HBO+Mrs+Fletcher+Pop+Up+Preview+Party+SctpZR9mVVclI have been watching, and fascinated, by Mrs. Fletcher, the mini series on HBO. I saw and wrote about the first episode, and I have only been enticed by it, binge-watching the rest of the episodes. I was engrossed and enthralled by it, by the story of Eve Fletcher, who suddenly finds herself caught in an empty nest after her son goes to college. I noted in the first episode that Eve instantly caught my empathy, after her son treats her like shot before leaving for college. Brendan, the son, finds himself in a uncomfortable environment now that he is away for school – he used to be the popular guy, the king of his high school, but now he has to find his way around his new environment. I found these two parallel stories very interesting, as they are both thrust into their respective situations and need to find their ways.

I just wish it ended with a little bit more clarity. It is structured with an open-ended finale, and I thought the series would be open-ended as well, but there doesn’t seem to be any plans for a second season. It kind of makes you ask – did they learn a lesson from whatever they went through? Brendan, in the final episode, walks in on his mother in bed with a young man and a woman, and it is the young man he used to bully when he was still in school. It would have been nice to see some kind of resolution on this – the story was framed with questions that are left unanswered. Some story lines were haphazardly set up – the trans teacher and her budding romance with a student, Eve;s friend going through marital problems – and we do not gleam any insight from them. I just feel like we should have been given an episode, or three, more to wrap everything up.

Left To Her Devices (Television Thoughts: Mrs. Fletcher Episode 1)

MV5BZTVlMDViYzItMGVhMS00YmQyLTg4ZTAtYjA4ZDZlY2RlNmExXkEyXkFqcGdeQXVyMzY0MTE3NzU@._V1_I have not read Tom Perrota’s novel ‘Mrs. Fletcher,’ but I am told it is about porn. So that has made me interested in the new HBO limited series ‘Mrs. Fletcher.’  You kind of do nto get that from the first episode of the show, which just sets up Mrs. Fletcher’s scenario. Played by Kathryn Hahn, who is almost always sensational, this Mrs. Fletcher is a sad sack of a mother, whose son is off to college, and the son is a huge ass-wipe, who has no manners, treats his mother – all women, actually – as crap. When she tearfully leaves him in college, he responds by wanting her out as soon as she can, and she is left with a bottle of rose and her laptop. You feel for Mrs. Fletcher at once, her situation is dire, and you know she is bound for some kind of awakening (from the looks of it, sexual) While I look forward to that, it also seems like her son Brendan is due for some kind of comeuppance when he is left in college, no longer the big and popular guy in school. I am immediately hooked in the show now, and look forward when porn comes in. Well, the idea of it in relation the series, anyway. I don’t think the show is one.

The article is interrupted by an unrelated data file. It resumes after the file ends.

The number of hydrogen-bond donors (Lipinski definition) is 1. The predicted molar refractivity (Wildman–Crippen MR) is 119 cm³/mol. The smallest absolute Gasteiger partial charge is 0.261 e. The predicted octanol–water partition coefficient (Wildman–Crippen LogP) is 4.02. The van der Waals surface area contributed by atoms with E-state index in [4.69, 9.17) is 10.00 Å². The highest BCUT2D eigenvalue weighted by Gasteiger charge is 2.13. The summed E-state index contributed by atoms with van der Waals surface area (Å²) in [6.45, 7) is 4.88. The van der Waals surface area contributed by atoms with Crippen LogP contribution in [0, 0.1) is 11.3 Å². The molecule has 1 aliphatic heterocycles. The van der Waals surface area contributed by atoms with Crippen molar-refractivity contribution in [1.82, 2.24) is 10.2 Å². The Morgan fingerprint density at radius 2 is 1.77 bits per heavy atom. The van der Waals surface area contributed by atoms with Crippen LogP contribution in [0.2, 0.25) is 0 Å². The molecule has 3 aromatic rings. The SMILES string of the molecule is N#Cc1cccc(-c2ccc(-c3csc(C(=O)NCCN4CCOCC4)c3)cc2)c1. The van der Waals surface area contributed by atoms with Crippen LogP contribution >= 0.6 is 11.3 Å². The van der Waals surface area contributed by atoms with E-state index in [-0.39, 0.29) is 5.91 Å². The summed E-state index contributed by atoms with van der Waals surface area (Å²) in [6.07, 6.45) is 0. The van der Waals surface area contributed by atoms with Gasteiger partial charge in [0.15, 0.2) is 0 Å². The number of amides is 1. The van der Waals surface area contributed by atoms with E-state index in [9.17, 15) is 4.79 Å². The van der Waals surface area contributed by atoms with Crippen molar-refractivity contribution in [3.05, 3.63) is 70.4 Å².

Love Online (Television Thoughts: Swiped, HBO)

swipedAs if dating, and online dating isn’t already depressing, I had to go and watch ‘Swiped,’ the HBO documentary about Tinder. I always say that for me, the definition of a good documentary is when you learn something new about it subject. And I can honestly say that I learned really nothing from this film. Rather, it just confirmed all my gripes. I know social dating apps via Grindr, and basically, the syndrome just now extends to the heterosexuals. All the complaints – girls getting dick picks, the proliferation of casual sex – just moved platforms. There used to be bars, and now there are apps.  IS Tindr dangerous? I think it’s in the same league as everything else in life – if you let it overcome your life, it will. The document shames them, though it gives the creators of the app equal time. And in all fairness, the Tindr people are just at a loss. They know what they are doing. The film focuses on singles residing in New York City, and I think it would have been more interesting if they had done research in less congested areas. I wonder if singles fare better there, although, really no one knows how anyone is faring, as Tindr people admit they have no figures whatsoever to calculate *anything* (although they get emails all the time from satisfied people [rolls eyes])  So yeah, I sound bitter and cynical and probably needs to stop writing now.

It Takes Two (Television Thoughts: The Deuce, HBO)

deuI just finished watching the whole first season of ‘The Deuce,’ and I must say I really liked it as a whole, and honestly, after watching the first pilot, I thought I wouldn’t, and almost gave up on it. I think what works best for me is that I need to watch these episodes right after each other, especially in a show like this where the plot is mostly slow burn, and is more character-centric. I know this comes from David Simon, who is very renowned for both ‘The Wire,’ and ‘Breaking Bad,’ two shows that I tried very hard to get into, but realized just not for my tastes.